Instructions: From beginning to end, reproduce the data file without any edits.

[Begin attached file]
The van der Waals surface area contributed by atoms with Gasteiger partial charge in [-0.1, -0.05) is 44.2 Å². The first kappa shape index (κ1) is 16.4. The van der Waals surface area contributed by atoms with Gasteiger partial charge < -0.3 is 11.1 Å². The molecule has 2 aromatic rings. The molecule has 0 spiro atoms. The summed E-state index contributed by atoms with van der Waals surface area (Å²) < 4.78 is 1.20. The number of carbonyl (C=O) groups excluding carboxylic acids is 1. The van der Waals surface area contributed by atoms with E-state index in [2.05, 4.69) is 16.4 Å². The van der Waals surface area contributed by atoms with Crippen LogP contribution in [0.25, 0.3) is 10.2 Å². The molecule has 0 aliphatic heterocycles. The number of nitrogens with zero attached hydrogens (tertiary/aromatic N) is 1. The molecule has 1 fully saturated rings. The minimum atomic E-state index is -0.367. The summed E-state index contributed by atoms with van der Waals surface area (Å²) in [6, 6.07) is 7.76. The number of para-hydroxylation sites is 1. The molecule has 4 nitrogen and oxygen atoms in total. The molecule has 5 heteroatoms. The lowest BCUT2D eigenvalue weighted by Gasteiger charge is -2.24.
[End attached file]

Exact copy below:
The van der Waals surface area contributed by atoms with Gasteiger partial charge in [-0.1, -0.05) is 44.2 Å². The first kappa shape index (κ1) is 16.4. The van der Waals surface area contributed by atoms with Gasteiger partial charge < -0.3 is 11.1 Å². The molecule has 2 aromatic rings. The molecule has 0 spiro atoms. The summed E-state index contributed by atoms with van der Waals surface area (Å²) < 4.78 is 1.20. The number of carbonyl (C=O) groups excluding carboxylic acids is 1. The van der Waals surface area contributed by atoms with E-state index in [2.05, 4.69) is 16.4 Å². The van der Waals surface area contributed by atoms with Crippen LogP contribution in [0.25, 0.3) is 10.2 Å². The molecule has 0 aliphatic heterocycles. The number of nitrogens with zero attached hydrogens (tertiary/aromatic N) is 1. The molecule has 1 fully saturated rings. The minimum atomic E-state index is -0.367. The summed E-state index contributed by atoms with van der Waals surface area (Å²) in [6, 6.07) is 7.76. The number of para-hydroxylation sites is 1. The molecule has 4 nitrogen and oxygen atoms in total. The molecule has 5 heteroatoms. The lowest BCUT2D eigenvalue weighted by Gasteiger charge is -2.24.